There are things I can’t change. It doesn’t mean I don’t want to or have not tried. They are just there, sitting in the center of my life like a puzzle with missing pieces, a puzzle I long to complete but can not.
Where are those pieces? I search everywhere.
Others try to help:
“You can find them in exercise,” I’m told. “Just be in your body more.”
I swam three days a week for fifty years.
“Maybe if you changed your diet,” another suggests. “The fuel in your body makes all the difference.”
I’ve become an expert on diet but my food remains undigested.
My sister tells me that the answers live in scripture and the beliefs of the church.
I devoted myself as a child, but left when I recognized my essence in those who’d been burned.
I walk. I look. I seek. I meet others who stand in judgment because their puzzle pieces slipped together quickly and easily a long time ago.
I visit therapists, healers and shaman who tell me the pieces are only found inside myself.
I stay alone, meditate, fast, ask, demand, weep and pray. I come to know myself but the pieces are not found.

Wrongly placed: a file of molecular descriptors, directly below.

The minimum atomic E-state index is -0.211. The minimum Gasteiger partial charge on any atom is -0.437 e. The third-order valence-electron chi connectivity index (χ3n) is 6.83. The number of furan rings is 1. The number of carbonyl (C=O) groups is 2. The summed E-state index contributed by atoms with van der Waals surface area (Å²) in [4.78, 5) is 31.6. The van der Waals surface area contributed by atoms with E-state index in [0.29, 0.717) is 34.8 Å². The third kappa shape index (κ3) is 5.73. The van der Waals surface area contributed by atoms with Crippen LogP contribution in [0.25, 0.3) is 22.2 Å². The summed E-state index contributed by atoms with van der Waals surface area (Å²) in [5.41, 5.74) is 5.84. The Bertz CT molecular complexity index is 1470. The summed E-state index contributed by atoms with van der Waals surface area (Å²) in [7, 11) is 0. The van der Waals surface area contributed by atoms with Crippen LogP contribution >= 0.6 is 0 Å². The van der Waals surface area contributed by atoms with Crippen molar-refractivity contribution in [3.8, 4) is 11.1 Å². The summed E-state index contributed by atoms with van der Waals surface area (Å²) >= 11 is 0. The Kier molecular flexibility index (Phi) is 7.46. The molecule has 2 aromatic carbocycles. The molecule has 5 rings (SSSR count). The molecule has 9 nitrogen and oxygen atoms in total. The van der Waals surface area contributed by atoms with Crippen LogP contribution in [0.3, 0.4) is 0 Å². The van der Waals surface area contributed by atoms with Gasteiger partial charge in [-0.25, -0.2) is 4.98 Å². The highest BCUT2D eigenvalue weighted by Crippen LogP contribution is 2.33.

Maybe the pieces are found in acceptance, acceptance that this lifetime I’ve been given a puzzle I can not complete.
Or perhaps those empty places are not missing after all.
What if the emptiness ‘is’ the gift, a sweet on-going torment of desire designed to open consciousness, like the allowing of space that permits a piece of music to breathe.
The wound is endless and forever, the price of being human. The Dalai Lama tells us we must stay in the world, not go away from it, so I continually pull myself up and out of longing, remembering the grace I’ve come to share.